Food plants, especially processing and manufacturing facilities, are subject to varying levels of “rodent pressure.” This is because food plants generate copious amounts of food odors, often on a 24-hour basis, for up to 365 days a year. They also generate tremendous amounts of heat and sometimes water. Naturally, these resources are highly attractive to any rodents that may be exploring the areas around the grounds or immediate exterior wall areas of a plant.
Food warehouses and distribution centers, although not producing the same amount of heat, water, and food spillage as a manufacturing plant, still remain vulnerable to rodent entry because their shipping and receiving doors typically are open for prolonged periods.
The amount of rodent pressure from one food plant or warehouse to another may vary considerably, even for facilities located within the same general area. Rodent pressure depends on the immediate exterior environment and the local mouse or rat populations nearby. Some plants, especially those that employ comprehensive IPM programs, experience low rodent activity (e.g., 0-10 mice captured indoors) year after year. But other plants are subject to combating large numbers of rodents on a monthly basis due to the plant’s location and proximity to natural favorable rodent habitats. Plants located within or nearby high rodent populations must employ maximum control efforts.
RODENT IPM. Rodent integrated pest management programs in food plants are no different in principle than rodent IPM programs for all other accounts. They differ perhaps only in scale. Thus, components of a food plant program include: 1) sanitation; 2) rodent proofing; and 3) rodent prevention and elimination programs via a two- or three-line defense system.
What follows is a brief description of sanitation and rodent proofing measures as they specifically relate to food plant environments.
SANITATION. Considering the rodent pressure in food plants it must again be emphasized that sanitation and rodent proofing must comprise the majority of a food plant’s rodent IPM program. As mammals, rodents require much more food, shelter, and water than insects. Thus, their populations will be dramatically affected by sanitation efforts. In other words, sanitation is rodent control.
Exterior areas of food plants must adhere to the highest sanitation standards possible. Allowing old equipment, conduit lines, food transfer shafts, old screw conveyors, and the like to accumulate on the ground adjacent to exterior walls is virtually installing “rodent magnets” to the plant exterior. And allowing weeds and landscaping areas to grow unmanaged can virtually result in “rearing” rodents directly on the premises.
All exterior food spills and residues should be cleaned up as frequently as possible and any large odiferous food spills should be eliminated immediately. Exterior (and interior) out-of-sight and hard-to-reach areas such as dock leveler pits, dumpsters voids, bone yards, roof vent blow outs, and all other such areas are especially important to keep clean.
These and any other shadowy, protected areas, should they also contain fermenting food residues, will serve to attract rodents directly next to or into the plant. Roof areas are also critical. Both rats and mice can and will readily scale many types of walls following odors of fermenting food lying about on roofs.
On the inside of food plants, the maintenance of a clean and unobstructed continuous sanitation line — also called an inspection aisle — along the entire interior side of the plant’s or warehouse’s exterior walls is one of the most important aspects of sanitation relative to rodent control. The sanitation line allows for regular inspections and the installation of rodent control traps.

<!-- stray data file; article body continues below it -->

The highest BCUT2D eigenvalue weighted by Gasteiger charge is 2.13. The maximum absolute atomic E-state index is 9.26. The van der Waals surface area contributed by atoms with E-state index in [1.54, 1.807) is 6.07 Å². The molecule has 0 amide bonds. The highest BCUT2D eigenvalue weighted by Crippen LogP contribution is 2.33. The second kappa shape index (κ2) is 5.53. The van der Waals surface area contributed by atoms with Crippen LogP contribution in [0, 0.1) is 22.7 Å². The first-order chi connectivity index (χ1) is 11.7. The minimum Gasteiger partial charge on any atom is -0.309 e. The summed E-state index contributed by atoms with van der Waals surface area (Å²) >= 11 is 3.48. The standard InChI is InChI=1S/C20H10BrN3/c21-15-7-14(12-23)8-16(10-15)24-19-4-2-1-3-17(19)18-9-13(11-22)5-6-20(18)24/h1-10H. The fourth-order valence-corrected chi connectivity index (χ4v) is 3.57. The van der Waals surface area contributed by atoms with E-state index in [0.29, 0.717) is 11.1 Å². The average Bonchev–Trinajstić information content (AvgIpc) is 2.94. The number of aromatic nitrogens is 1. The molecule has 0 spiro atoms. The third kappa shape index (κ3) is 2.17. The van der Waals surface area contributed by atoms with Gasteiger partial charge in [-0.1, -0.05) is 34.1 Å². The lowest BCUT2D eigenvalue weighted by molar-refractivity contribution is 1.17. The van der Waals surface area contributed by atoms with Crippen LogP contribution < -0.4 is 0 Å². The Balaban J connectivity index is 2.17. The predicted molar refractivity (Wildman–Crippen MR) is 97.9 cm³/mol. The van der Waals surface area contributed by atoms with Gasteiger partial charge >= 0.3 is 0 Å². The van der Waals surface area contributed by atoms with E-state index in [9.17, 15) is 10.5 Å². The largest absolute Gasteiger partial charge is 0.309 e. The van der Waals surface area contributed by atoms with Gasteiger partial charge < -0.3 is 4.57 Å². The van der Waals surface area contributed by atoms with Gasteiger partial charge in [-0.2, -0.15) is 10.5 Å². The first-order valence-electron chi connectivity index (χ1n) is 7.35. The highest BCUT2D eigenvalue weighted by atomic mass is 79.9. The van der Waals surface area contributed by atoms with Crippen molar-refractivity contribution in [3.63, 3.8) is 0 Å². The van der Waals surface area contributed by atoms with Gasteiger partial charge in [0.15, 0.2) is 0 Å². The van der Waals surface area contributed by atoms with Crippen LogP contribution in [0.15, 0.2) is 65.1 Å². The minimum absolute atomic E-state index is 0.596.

In warehouse areas, adequate space of 18-24 inches should also exist between rows of stacked product. This allows for easier inspections and cleaning, and rodents cannot as easily remain undetected and cause significant destruction of product. The spaces between the rows are especially important in seed warehouses.
Remember, sanitation is rodent control.
RODENT PROOFING. With effective rodent proofing efforts, fewer rodents can enter a building. Even small openings allow mice into food plants. Rodents foraging along walls of buildings tend to investigate many different types of nooks and crannies. But those openings from which currents of warm air or food odors are channeled and leaking are particularly prone to rodent invasion. And once a particular opening is used, it often is marked with rodent pheromones, attracting more rodents thereafter.
A few of the most rodent-vulnerable areas of food plants include the following: rail doors; rail pits; ramped bay doors; shipping and receiving docks/levelers; doors with improper threshold closures; open doors; unsealed utility lines entering the plant; and the obvious unrepaired structural faults and openings in the plant.
As mentioned previously for sanitation, inspections for identifying rodent entry areas should not be restricted to ground level because rodents will readily climb various conduits, building corners, and drainage gutters to gain entry from roof areas. All systems located on roofs such as ventilation fans, air-handling systems, and associated screening, stack flashing, etc., must be pest proofed. This is especially important in the roof rat regions of the U.S.
Despite good rodent proofing, some rodents are bound to gain entry to any food plant over the course of a year. Still, the difference between 20 mice versus 200 mice entering a facility each year is strongly tied to: (1) the quality and thoroughness of the facility’s rodent proofing and (2) the attitude of plant employees to cooperate in keeping the doors closed as much as operationally possible.